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Lake Nubia

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Title: Lake Nubia  
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Subject: Sudan, Geography of Sudan, List of lakes, Kinemacolor, Haplogroup E-M215 (Y-DNA), Agriculture in Sudan, Synodontis schall, Haplogroup E-V68
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Lake Nubia

Lake Nasser (Arabic: بحيرة ناصرBoħēret Nāṣer, Egyptian Arabic: [boˈħeːɾet ˈnɑːsˤeɾ]) is a vast reservoir in southern Egypt, and northern Sudan, and is one of the largest man-made lakes in the world. Strictly, "Lake Nasser" refers only to the much larger portion of the lake that is in Egyptian territory (83% of the total), with the Sudanese preferring to call their smaller body of water Lake Nubia (Egyptian Arabic: بحيرة نوبية Boħēret Nubeyya, [boˈħeːɾet nʊˈbejjæ]). The area of Sudan-administered Wadi Halfa Salient was largely flooded by Lake Nasser.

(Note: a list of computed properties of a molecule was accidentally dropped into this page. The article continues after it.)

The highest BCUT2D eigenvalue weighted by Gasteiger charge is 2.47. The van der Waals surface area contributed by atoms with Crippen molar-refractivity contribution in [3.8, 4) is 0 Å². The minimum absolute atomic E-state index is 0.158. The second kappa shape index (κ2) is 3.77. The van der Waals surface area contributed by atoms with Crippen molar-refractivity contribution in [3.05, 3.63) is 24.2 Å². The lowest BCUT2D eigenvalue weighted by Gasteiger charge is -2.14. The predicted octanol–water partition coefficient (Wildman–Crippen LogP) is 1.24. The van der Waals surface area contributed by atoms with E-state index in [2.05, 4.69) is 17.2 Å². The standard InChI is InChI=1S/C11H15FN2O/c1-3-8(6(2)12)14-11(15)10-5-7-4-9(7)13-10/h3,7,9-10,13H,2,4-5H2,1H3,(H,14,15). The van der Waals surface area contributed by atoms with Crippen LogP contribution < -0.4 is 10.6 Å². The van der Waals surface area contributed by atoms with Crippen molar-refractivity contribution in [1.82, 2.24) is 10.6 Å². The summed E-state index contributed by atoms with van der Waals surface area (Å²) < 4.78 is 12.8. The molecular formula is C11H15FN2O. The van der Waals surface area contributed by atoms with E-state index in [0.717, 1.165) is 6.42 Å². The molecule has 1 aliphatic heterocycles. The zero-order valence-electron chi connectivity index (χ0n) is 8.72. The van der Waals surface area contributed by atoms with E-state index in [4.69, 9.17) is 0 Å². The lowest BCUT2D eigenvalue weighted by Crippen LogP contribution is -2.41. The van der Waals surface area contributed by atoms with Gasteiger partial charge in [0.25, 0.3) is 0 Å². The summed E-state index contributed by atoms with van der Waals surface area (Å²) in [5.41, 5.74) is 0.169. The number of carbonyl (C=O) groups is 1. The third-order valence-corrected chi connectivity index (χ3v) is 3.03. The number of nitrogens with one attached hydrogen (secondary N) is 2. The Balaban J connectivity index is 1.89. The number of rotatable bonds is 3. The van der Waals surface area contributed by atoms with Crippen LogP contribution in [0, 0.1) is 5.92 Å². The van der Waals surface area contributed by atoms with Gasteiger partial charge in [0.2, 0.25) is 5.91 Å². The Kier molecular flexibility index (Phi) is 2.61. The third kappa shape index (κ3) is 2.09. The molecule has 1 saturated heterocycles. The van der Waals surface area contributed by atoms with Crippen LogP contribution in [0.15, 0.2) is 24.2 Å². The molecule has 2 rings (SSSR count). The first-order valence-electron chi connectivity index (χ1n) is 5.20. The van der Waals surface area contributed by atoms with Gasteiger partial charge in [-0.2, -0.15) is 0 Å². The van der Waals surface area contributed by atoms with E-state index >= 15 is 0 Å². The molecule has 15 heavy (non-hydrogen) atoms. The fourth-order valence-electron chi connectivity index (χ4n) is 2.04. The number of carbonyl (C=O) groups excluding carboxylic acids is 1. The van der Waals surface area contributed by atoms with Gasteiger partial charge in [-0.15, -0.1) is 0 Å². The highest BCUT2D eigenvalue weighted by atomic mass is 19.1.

Description

The lake is some 550 km (340 mi) long and 35 km (22 mi) across at its widest point, which is near the Tropic of Cancer. It covers a total surface area of 5,250 km2 (2,030 sq mi) and has a storage capacity of some 132 km3 (32 cu mi) of water.

The lake was created as a result of the construction of the Aswan High Dam across the waters of the Nile between 1958 and 1971. The lake is named after Gamal Abdel Nasser, one of the leaders of the Egyptian Revolution of 1952, and the second President of Egypt, who initiated the High Dam project.

Sportfishing among tourists, especially for Nile Perch, has become increasingly popular, both on the shore and from boats, as the west bank of the Lake contains more nutrients compared to the east bank. About 100 species of bird have been recorded in the lake.

Panorama

References


External links

Africa portal
  • NASA Earth Observatory
  • Encyclopædia Britannica
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